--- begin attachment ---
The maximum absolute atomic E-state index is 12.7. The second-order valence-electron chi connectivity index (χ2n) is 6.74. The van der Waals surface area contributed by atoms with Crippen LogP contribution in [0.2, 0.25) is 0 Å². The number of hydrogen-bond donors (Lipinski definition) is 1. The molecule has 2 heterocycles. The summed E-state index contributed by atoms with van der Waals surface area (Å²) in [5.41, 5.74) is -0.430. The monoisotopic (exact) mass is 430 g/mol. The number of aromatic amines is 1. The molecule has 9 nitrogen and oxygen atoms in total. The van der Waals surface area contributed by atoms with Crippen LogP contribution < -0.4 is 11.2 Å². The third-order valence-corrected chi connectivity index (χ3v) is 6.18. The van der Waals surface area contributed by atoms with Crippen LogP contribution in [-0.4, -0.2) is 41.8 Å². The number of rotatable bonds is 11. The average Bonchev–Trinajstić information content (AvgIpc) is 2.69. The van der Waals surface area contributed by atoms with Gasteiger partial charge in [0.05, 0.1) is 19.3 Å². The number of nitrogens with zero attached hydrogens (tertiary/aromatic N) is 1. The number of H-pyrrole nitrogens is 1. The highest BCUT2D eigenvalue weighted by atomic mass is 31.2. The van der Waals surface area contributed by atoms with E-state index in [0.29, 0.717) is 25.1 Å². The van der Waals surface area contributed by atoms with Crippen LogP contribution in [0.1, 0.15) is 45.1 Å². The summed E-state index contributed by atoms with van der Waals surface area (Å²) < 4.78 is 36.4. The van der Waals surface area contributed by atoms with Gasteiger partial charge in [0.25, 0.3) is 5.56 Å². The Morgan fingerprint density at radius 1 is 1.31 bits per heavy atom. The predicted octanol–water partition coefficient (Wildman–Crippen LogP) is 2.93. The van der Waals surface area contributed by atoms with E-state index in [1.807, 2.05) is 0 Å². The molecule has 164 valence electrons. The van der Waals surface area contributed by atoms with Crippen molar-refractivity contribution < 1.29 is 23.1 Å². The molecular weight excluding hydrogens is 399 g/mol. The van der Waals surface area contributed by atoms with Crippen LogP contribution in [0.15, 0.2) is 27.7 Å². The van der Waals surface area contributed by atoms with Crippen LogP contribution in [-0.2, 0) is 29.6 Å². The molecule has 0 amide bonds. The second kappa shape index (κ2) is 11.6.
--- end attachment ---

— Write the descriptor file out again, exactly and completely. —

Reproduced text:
The maximum absolute atomic E-state index is 12.7. The second-order valence-electron chi connectivity index (χ2n) is 6.74. The van der Waals surface area contributed by atoms with Crippen LogP contribution in [0.2, 0.25) is 0 Å². The number of hydrogen-bond donors (Lipinski definition) is 1. The molecule has 2 heterocycles. The summed E-state index contributed by atoms with van der Waals surface area (Å²) in [5.41, 5.74) is -0.430. The monoisotopic (exact) mass is 430 g/mol. The number of aromatic amines is 1. The molecule has 9 nitrogen and oxygen atoms in total. The van der Waals surface area contributed by atoms with Crippen LogP contribution < -0.4 is 11.2 Å². The third-order valence-corrected chi connectivity index (χ3v) is 6.18. The van der Waals surface area contributed by atoms with Crippen LogP contribution in [-0.4, -0.2) is 41.8 Å². The number of rotatable bonds is 11. The average Bonchev–Trinajstić information content (AvgIpc) is 2.69. The van der Waals surface area contributed by atoms with Gasteiger partial charge in [0.05, 0.1) is 19.3 Å². The number of nitrogens with zero attached hydrogens (tertiary/aromatic N) is 1. The number of H-pyrrole nitrogens is 1. The highest BCUT2D eigenvalue weighted by atomic mass is 31.2. The van der Waals surface area contributed by atoms with E-state index in [0.29, 0.717) is 25.1 Å². The van der Waals surface area contributed by atoms with Crippen LogP contribution in [0.1, 0.15) is 45.1 Å². The summed E-state index contributed by atoms with van der Waals surface area (Å²) < 4.78 is 36.4. The van der Waals surface area contributed by atoms with Gasteiger partial charge in [0.25, 0.3) is 5.56 Å². The Morgan fingerprint density at radius 1 is 1.31 bits per heavy atom. The predicted octanol–water partition coefficient (Wildman–Crippen LogP) is 2.93. The van der Waals surface area contributed by atoms with E-state index in [1.807, 2.05) is 0 Å². The molecule has 164 valence electrons. The van der Waals surface area contributed by atoms with Crippen molar-refractivity contribution < 1.29 is 23.1 Å². The molecular weight excluding hydrogens is 399 g/mol. The van der Waals surface area contributed by atoms with Crippen LogP contribution in [0.15, 0.2) is 27.7 Å². The van der Waals surface area contributed by atoms with Crippen LogP contribution in [-0.2, 0) is 29.6 Å². The molecule has 0 amide bonds. The second kappa shape index (κ2) is 11.6.